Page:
The new language of the office, from al Desko dining to zoombies

The new language of the office, from al Desko dining to zoombies

Consider the denizens of the office – those figures hunched over their desks typing, pinging, barking into phones, scarfing down salads, sometimes closing the loop, always circling back. They’d love to touch base. They’ll do a deep dive, if it moves the needle.

Office lingo signals affiliation with an in-group. But that isn’t its only function. “Corporate language serves the purpose of papering over the messiness of being a person with emotions and contradictory impulses,” said Aparna Nancherla, a comedian who played a human resources representative on the Comedy Central show “Corporate.”

During the pandemic, Nancherla noted, as lives and routines were upended, that sleek language didn’t always meet the demands of the moment. “Corporate life is so tied to time and efficiency, and none of that felt like it mattered anymore,” she continued. “It felt like playacting, like keeping up this charade.”

Still Nancherla, like millions of other Americans, found herself going through the motions: sending Google calendar invitations, logging onto video calls, adjusting her ring light as the world fell to pieces. New phrases cropped up to label those jarring experiences. There was social distancing, Covidiot, Zoom fatigue. Lexicographers took note of that gloomy vocabulary. In 2020, the digital word of the year was doomscrolling, according to the American Dialect Society. In 2021, burnout made’s shortlist.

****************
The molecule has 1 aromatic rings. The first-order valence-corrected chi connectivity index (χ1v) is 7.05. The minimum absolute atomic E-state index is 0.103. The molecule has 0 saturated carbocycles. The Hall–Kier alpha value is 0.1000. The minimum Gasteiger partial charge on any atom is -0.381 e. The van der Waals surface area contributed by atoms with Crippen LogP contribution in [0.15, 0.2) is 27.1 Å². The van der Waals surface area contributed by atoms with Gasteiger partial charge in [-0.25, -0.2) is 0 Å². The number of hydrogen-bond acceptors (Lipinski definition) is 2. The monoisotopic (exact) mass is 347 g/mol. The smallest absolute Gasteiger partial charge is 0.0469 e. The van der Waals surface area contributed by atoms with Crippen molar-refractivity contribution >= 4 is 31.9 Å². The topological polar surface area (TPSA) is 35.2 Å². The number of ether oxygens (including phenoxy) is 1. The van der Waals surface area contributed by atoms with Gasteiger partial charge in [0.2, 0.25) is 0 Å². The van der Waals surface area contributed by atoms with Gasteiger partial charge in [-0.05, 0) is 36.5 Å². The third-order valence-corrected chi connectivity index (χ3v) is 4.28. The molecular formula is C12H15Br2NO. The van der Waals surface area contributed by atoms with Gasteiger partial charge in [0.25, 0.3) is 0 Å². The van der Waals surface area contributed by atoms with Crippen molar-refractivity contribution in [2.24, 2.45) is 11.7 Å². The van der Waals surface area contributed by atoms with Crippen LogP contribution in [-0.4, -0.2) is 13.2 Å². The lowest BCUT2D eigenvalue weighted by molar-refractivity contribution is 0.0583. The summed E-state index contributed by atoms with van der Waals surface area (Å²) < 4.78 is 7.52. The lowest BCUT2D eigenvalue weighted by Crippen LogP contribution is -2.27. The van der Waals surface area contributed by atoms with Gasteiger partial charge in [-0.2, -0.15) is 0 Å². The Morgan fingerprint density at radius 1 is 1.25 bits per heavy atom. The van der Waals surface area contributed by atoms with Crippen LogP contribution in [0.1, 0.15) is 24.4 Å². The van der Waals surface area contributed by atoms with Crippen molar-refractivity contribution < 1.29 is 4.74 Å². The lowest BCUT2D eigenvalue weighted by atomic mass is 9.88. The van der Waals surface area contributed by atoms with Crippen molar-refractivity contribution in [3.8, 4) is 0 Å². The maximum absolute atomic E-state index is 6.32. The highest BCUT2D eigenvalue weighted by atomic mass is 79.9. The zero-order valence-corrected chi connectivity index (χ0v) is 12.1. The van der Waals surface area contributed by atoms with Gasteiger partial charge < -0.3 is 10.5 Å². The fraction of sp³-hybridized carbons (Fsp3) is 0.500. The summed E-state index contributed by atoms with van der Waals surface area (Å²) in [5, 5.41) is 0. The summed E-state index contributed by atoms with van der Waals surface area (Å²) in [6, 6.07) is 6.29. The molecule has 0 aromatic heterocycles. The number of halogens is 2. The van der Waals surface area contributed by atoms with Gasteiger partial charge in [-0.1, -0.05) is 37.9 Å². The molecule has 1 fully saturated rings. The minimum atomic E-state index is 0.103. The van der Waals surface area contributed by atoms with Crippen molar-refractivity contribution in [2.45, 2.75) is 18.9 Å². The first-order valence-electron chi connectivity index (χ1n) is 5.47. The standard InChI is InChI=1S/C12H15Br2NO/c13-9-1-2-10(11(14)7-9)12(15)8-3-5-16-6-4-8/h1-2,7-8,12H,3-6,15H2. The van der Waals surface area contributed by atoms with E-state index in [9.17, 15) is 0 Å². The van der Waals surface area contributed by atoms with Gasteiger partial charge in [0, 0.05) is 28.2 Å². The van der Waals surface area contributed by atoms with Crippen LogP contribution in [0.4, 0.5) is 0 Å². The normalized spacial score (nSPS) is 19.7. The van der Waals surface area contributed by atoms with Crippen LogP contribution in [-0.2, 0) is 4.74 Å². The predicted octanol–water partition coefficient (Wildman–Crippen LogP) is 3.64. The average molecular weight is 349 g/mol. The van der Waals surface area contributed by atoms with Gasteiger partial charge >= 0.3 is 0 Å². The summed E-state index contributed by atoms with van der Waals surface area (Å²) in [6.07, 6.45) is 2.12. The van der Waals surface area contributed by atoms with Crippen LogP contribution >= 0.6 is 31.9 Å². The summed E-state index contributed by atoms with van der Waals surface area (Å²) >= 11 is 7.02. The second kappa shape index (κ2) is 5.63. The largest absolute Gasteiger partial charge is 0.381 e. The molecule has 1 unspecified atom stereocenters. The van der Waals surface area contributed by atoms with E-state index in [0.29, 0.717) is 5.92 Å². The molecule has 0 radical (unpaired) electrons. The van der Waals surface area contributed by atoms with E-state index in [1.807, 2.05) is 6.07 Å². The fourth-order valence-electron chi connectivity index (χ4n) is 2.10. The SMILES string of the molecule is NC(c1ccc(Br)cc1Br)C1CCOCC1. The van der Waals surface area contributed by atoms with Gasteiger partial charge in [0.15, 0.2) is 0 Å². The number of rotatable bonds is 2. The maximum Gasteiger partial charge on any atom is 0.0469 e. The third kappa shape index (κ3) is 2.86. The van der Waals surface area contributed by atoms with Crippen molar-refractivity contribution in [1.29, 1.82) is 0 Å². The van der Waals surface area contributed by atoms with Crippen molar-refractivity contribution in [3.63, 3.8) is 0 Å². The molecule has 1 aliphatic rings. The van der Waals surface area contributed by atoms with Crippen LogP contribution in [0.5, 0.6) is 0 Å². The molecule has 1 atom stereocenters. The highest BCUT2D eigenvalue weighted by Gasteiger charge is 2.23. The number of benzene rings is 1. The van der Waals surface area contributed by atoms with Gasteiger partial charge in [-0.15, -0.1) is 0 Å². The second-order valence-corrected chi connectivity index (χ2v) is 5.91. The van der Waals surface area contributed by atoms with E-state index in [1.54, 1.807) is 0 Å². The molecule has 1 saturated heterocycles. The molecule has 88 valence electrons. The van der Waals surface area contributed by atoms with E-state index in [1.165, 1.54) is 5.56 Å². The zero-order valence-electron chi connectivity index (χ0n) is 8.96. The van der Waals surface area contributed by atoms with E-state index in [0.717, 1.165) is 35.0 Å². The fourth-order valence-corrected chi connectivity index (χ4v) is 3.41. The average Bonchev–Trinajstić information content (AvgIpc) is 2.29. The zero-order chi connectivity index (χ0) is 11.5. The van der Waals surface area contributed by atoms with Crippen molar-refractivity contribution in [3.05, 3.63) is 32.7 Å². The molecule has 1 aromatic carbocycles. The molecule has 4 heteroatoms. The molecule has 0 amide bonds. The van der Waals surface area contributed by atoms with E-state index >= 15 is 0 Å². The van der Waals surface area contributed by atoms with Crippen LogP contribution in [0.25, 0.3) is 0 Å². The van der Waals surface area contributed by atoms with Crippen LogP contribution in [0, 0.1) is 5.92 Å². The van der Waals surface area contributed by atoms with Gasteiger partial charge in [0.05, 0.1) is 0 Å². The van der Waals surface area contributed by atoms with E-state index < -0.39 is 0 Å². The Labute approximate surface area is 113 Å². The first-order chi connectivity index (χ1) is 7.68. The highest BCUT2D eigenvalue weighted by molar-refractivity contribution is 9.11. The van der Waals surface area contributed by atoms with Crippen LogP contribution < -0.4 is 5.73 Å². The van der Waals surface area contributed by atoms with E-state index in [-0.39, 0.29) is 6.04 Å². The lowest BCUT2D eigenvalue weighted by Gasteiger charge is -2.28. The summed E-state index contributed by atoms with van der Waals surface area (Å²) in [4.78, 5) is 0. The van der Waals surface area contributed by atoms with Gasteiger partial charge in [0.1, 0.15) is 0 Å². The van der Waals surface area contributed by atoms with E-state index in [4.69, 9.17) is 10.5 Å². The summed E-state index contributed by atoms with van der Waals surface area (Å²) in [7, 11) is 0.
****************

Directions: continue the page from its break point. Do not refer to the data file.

Employers relied on jargon more than ever, according to André Spicer, a professor at Bayes Business School, City, University of London, because the usual tools they had for building workplace community had disappeared. That meant inventing fresh terms as well as leaning on the classics, like disruption and road map. Then there were oldies that got an update. “I hope this finds you well” gained the addendum, “in these trying and unprecedented times.”

“In the past you could communicate culture through physical stuff,” Spicer said. “When you go virtual you don’t have artifacts around, whether it’s a foosball table or office canteen, so you’re left with people on screens and words.”

As some workers prepare to return to their physical workplaces, and many others settle in for a long remote winter, here are the words they may find handy.

Al Desko dining

Remember the dash outside to buy a prepackaged sandwich, whose contents would end up nestled in the crevices of your laptop keyboard? Or the icy gazes directed toward colleagues who dared to bring in tuna? “Nostalgia about the office seems to have popped up in the hybrid age,” Spicer said. “What was ever so good about Lunch al Desko?”

Bookcase credibility

Some have a copy of Robert Caro’s “The Power Broker” on display for video calls. Others opt for something subtler – maybe “Jude the Obscure,” which actor Paul Rudd chose, or Thomas Piketty’s “Capital,” featured behind Transportation Secretary Pete Buttigieg. “Seeing into every person’s home, no matter how well you knew them, felt intrusive,” Nancherla said. “But it was also bonding in that you’re like, ‘You’re stuck at home like me.’” Stars: They’re quarantined just like us.

Commuter’s delight